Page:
Breaches an 'Air Force One emergency': Saks president
The massive credit card breach that's ensnared Target and Neiman Marcus—and reportedly may have hit at least three other retailers—not only affected the stores that were directly impacted, but the retail industry as a whole, Saks President Marigay McKee said Monday.
"If I were the president, I would say this is an Air Force One emergency," McKee said at the annual Financo CEO Forum in New York.
(Read more: The dysfunctional state of America's credit cards)
"Every single retailer in the country, I'm sure, is putting as much emphasis and as much importance on this as they can," she said.
McKee, who recently became president of Saks after its acquisition by Hudson's Bay, said that she is confident that retailers are "putting the dollars where they need to" in an effort to keep the consumer safe.
(Read more: Target CEO 'still shaken' by the breach)
After the Target breach, which may have compromised the information of as many as 110 million shoppers, many have questioned what retailers and banks are doing to protect consumers when they make transactions, with many calling attention to outdated credit cards and payment processing systems.
The industry is already off to a tough 2014, with a growing list of retailers from Lululemon to American Eagle cutting quarterly or annual earnings forecasts in the wake of a lackluster holiday season.
The industry's trade group, the National Retail Federation, reported Tuesday that holiday sales rose 3.8 percent to $601.8 billion in November and December, just shy of the group's forecast for a 3.9 percent increase.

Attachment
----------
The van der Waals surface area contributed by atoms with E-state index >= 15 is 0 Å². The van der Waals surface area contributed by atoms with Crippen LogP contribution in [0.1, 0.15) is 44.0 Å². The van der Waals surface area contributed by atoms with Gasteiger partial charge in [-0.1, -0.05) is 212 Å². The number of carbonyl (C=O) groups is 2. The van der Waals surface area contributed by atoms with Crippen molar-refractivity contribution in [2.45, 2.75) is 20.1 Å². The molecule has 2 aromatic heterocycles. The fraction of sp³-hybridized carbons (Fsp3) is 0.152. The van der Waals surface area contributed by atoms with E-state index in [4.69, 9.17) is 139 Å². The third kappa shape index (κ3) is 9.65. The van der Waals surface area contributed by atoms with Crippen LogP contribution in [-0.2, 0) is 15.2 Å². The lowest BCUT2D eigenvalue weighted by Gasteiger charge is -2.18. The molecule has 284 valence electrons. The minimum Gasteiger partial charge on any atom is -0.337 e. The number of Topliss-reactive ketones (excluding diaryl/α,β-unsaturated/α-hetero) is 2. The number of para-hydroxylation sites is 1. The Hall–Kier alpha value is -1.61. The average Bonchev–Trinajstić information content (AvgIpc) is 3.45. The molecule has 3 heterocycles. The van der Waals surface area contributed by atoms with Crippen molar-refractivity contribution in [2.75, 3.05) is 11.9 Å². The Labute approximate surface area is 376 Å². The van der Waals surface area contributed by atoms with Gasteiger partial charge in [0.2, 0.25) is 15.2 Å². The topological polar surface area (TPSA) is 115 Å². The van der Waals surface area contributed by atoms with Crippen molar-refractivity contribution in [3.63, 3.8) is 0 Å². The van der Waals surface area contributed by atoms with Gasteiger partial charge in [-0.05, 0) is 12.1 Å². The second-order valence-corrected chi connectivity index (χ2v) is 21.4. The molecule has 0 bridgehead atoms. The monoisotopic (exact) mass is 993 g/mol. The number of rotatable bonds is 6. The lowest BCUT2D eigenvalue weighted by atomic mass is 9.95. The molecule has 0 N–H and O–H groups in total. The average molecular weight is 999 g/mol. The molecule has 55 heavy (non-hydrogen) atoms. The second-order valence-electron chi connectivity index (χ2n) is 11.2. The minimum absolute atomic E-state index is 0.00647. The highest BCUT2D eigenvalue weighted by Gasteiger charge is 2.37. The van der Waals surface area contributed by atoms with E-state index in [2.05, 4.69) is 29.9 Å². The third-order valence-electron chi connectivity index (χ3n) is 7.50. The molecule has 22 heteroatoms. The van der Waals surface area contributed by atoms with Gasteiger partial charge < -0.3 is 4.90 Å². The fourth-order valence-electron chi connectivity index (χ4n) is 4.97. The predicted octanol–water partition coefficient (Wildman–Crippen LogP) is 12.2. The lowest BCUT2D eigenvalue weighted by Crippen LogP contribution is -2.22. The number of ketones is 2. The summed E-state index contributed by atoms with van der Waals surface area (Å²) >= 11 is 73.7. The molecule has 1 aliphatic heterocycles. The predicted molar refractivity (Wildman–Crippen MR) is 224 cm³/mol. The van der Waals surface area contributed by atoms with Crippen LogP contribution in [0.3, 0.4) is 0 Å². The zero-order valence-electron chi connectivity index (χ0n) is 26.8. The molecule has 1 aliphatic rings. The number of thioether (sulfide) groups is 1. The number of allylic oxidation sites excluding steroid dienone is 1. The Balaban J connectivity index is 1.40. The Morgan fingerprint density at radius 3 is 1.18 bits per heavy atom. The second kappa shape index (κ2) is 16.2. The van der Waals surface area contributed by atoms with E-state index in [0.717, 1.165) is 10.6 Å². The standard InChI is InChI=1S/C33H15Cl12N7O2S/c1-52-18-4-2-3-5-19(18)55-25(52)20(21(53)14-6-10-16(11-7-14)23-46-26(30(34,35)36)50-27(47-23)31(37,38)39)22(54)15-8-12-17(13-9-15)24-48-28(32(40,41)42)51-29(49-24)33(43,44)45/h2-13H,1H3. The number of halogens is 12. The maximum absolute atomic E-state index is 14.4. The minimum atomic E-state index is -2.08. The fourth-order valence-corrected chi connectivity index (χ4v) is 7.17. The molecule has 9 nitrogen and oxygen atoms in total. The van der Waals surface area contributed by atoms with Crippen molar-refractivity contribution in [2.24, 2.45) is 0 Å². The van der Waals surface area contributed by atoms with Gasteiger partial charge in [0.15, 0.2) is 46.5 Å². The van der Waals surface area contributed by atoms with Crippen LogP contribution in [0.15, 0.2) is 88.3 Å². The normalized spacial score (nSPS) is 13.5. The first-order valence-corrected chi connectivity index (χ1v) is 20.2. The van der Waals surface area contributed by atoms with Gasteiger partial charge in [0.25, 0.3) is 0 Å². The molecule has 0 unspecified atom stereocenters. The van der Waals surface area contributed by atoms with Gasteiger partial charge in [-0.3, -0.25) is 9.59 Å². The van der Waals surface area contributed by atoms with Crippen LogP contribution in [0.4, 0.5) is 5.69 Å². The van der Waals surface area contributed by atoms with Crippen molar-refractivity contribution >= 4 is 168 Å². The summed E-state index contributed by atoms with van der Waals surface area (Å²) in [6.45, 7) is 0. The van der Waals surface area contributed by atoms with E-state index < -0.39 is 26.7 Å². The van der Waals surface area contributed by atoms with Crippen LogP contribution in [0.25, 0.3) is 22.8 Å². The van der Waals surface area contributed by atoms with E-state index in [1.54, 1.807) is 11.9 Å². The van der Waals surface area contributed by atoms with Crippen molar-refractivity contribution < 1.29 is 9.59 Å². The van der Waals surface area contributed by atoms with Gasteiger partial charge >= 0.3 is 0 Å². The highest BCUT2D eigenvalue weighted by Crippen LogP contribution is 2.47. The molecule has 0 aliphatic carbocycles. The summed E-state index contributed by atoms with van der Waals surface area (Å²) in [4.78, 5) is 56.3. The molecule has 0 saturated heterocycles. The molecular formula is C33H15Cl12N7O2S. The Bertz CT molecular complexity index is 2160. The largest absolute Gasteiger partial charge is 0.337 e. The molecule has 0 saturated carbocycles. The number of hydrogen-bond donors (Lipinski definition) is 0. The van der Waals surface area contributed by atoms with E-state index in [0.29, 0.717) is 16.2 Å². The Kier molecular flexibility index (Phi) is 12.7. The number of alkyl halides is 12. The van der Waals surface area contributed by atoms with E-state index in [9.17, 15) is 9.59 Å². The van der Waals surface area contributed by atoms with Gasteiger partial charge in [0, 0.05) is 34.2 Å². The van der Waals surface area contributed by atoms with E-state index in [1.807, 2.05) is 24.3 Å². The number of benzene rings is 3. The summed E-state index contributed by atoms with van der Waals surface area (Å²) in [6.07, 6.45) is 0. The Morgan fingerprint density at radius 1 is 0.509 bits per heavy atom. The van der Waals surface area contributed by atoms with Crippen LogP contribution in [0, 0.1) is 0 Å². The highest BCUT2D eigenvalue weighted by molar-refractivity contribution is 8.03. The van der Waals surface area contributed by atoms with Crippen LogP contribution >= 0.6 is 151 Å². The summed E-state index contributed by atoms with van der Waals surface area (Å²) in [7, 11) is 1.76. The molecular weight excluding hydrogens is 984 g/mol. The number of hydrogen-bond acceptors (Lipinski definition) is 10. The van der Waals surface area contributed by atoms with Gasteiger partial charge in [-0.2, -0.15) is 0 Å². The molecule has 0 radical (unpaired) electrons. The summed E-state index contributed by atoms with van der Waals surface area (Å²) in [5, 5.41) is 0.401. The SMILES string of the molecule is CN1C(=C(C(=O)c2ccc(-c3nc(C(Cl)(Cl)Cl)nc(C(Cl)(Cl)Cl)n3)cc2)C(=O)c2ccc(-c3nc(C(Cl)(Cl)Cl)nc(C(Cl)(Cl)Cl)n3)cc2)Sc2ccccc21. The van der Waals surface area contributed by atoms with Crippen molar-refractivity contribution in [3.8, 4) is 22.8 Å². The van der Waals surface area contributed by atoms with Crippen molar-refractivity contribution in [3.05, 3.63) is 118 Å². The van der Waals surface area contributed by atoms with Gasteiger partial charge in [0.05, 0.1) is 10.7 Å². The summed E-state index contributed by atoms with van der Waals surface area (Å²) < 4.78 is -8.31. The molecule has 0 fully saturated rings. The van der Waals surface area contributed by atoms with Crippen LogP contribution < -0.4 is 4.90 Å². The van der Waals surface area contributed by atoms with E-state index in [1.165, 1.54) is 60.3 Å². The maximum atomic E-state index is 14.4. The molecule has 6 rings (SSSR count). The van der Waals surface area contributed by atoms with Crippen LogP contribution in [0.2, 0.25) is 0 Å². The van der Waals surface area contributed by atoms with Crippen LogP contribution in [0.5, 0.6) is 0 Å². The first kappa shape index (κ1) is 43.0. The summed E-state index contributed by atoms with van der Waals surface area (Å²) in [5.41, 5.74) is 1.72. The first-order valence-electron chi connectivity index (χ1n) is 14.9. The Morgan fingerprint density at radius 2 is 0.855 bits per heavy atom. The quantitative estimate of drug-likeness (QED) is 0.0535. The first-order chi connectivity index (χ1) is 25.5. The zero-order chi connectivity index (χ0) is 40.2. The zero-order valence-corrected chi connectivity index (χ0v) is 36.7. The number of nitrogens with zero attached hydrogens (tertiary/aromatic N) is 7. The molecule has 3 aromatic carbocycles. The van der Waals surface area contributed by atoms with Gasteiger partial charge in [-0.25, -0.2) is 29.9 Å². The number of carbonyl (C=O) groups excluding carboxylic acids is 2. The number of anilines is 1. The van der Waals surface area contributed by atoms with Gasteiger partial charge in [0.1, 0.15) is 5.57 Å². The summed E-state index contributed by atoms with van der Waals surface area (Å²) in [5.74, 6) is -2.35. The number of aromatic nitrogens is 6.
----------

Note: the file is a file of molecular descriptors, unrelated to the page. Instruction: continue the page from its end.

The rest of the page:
While McKee said fraud is something that has always concerned her team, the recent headlines have "been a rude awakening" that brought security to the top of the industry's priority list.
(Read more: Target breach fallout may hit loyalty programs)
Echoing this sentiment was Brian Girouard, an executive with global IT consultancy Capgemini, who said at the NRF convention in New York that the data breach hurt the overall industry, as it shook consumers' trust in retailers.
It's an issue that will become even more pertinent moving forward, he said, as shoppers begin to share more information with stores to receive deals catered to their needs or location.
(Read more: How Target shoppers can protect their info)
"As more and more data flows between consumers and businesses, they have to protect that data more and more," Girouard said.
—By CNBC's Krystina Gustafson. Follow her on Twitter